Open Access Day at Concordia Library

Yesterday was Open Access Day. I found out about this today, but I was still able to pickup an information handout advocating open access journals, and an open access pin!

I was actually going to pickup a copy of a thesis a prior anthropology graduate had written about online communities, to get an idea what a thesis even looked like (funny to be writing something without ever having read one).

I asked about finding the thesis, and in doing so bumped into a very helpful Concordia librarian, OA advocate, and blogger, Olivier Charbonneau. I discussed my research project with him, and he shared a slew of information that gave me an idea just how much I was missing and how impossible it will be to digest it all. At least I won’t be “stalling” out with all the readings he recommended.

We also spoke about self archiving repositories, as a number of teachers I’ve interviewed have expressed a desire to make their work available outside of journals, but they did not know how to go about doing so. As part of my attempts to collaborate and make my research beneficial I’ve offered to help them do this. Charbonneau offered some suggestions as to how to go about making sure one has permission.

Yes, it can be as easy as dropping it into a repository, but my teachers love to stress and they want to make sure they have permission first. This seems to be the stumbling block, along with time, that has prevented the people I’ve interviewed from self-archiving.

I also learned that Concordia Library will soon have its own online repository. I’m sure researchers will make more use of an academy-branded repository. Maybe having the prestige of the institution at stake will start a competition of sorts for making work available. In the meantime I’ll be investigating the various self-archiving repositories and probably use them all. Why limit your article to one?

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2 responses to this post.

  1. Glad that day was so productive for you. Unfortunately, I wasn’t able to do much in terms of OA, Tuesday. As you know, it’s an important issue for me. I keep being puzzled by the number of scholars who either don’t care about it or even fight it (using arguments which have to do with keeping publishers happy, as if publishers were on the side of broad scholarship).

    According to Stevan Harnad, self-archiving repositories can have tremendous effects in terms of research and citation impact. A Concordia repository could do a lot to help the university as a whole as well as individual scholars. As you say, repositories need not be the only place articles are found. In fact, one of the most important insights we get from Internet use is how efficient repurposing, distributed processing, and peer-to-peer networking can be. At one point, one might imagine that academic articles would be available not only as printable PDFs but also in document formats which are easy to display on a number of devices (let’s say, on an iPhone or iPod touch) or which could be annotated as easily as paper versions, with some annotations being displayed publically (I’m thinking about required readings for courses). A format which could make it easy to quote and cite specific passages. One which would provide a lot of metadata in the file itself to make not only citation databases easier to use but to enable the kind of knowledge mining where we see patterns in the literature (I’m thinking RefViz but it could go further).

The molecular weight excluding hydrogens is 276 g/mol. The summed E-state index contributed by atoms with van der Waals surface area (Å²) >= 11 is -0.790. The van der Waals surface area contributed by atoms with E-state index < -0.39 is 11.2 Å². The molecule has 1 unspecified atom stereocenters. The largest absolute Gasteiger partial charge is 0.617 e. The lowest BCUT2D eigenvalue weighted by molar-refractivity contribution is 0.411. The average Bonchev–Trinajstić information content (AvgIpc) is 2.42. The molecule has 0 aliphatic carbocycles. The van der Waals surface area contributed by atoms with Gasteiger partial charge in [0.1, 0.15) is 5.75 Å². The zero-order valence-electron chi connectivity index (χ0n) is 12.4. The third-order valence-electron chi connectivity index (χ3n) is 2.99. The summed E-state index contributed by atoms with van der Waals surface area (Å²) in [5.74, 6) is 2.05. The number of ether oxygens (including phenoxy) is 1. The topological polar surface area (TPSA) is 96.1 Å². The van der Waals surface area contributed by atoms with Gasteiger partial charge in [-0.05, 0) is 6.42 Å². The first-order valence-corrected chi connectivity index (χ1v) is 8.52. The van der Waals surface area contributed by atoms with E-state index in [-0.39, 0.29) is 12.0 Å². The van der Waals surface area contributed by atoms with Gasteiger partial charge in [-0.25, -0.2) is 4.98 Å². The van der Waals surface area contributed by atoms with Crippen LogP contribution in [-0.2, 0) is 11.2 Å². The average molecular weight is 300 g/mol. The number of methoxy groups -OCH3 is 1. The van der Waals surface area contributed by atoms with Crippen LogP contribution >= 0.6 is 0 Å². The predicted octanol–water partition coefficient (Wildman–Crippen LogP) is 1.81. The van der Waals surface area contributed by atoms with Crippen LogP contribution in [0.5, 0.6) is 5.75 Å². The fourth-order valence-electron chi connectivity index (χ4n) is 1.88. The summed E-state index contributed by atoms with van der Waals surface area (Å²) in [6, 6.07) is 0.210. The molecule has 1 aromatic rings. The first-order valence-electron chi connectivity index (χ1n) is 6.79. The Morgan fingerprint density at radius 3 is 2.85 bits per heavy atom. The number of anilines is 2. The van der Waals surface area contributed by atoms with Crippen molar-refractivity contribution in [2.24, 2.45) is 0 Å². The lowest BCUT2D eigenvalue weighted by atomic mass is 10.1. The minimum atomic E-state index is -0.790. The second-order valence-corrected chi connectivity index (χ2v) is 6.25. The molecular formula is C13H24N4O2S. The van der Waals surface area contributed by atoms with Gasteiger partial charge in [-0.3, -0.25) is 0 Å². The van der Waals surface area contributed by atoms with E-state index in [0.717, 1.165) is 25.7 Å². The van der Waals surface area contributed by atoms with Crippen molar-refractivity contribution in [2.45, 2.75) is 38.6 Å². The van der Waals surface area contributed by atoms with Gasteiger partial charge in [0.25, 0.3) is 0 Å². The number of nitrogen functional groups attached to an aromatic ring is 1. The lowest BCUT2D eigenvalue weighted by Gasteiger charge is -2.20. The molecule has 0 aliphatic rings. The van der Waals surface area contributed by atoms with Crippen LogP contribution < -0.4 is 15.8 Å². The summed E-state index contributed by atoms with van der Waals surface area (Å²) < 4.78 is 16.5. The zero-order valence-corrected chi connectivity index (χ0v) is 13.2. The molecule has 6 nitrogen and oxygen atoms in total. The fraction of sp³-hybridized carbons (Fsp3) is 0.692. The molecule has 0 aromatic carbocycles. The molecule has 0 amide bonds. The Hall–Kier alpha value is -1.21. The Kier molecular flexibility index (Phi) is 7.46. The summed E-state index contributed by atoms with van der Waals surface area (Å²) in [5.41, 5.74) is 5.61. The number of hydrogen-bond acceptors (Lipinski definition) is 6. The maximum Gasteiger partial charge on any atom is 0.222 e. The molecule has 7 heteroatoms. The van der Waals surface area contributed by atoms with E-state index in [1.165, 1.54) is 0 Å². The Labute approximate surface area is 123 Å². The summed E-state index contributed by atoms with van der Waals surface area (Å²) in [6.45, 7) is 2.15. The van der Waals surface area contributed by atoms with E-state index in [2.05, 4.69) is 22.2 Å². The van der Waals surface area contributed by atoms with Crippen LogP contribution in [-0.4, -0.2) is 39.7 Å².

Ok, so I’m already dreaming (and rambling). The main point is, in your case, you’re engaging in the appropriate activities at the appropriate time. Good job!

    Reply

  2. I wonder if Amazon’s Kindle book reader will contribute to a mobile doc format. If so it would be pretty easy to simply convert documents from any other existing format to display… ie docx or whatnot.

    I’m not getting the response I’d hoped for as far as getting teachers to self-archive. So far I have one interested party, and a number of unanswered emails. The unanswered emails are some sort of resistance that I need to explore further, because since I’ve offered to do all the work of verifying permission to publish etc, theres really no excuse not to go for it! Can you think of any other reasons you wouldn’t want to self-archive your work?

    How could it be a negative? I’ll pursue this line of questioning should the emails remain unanswered another week!

    Reply

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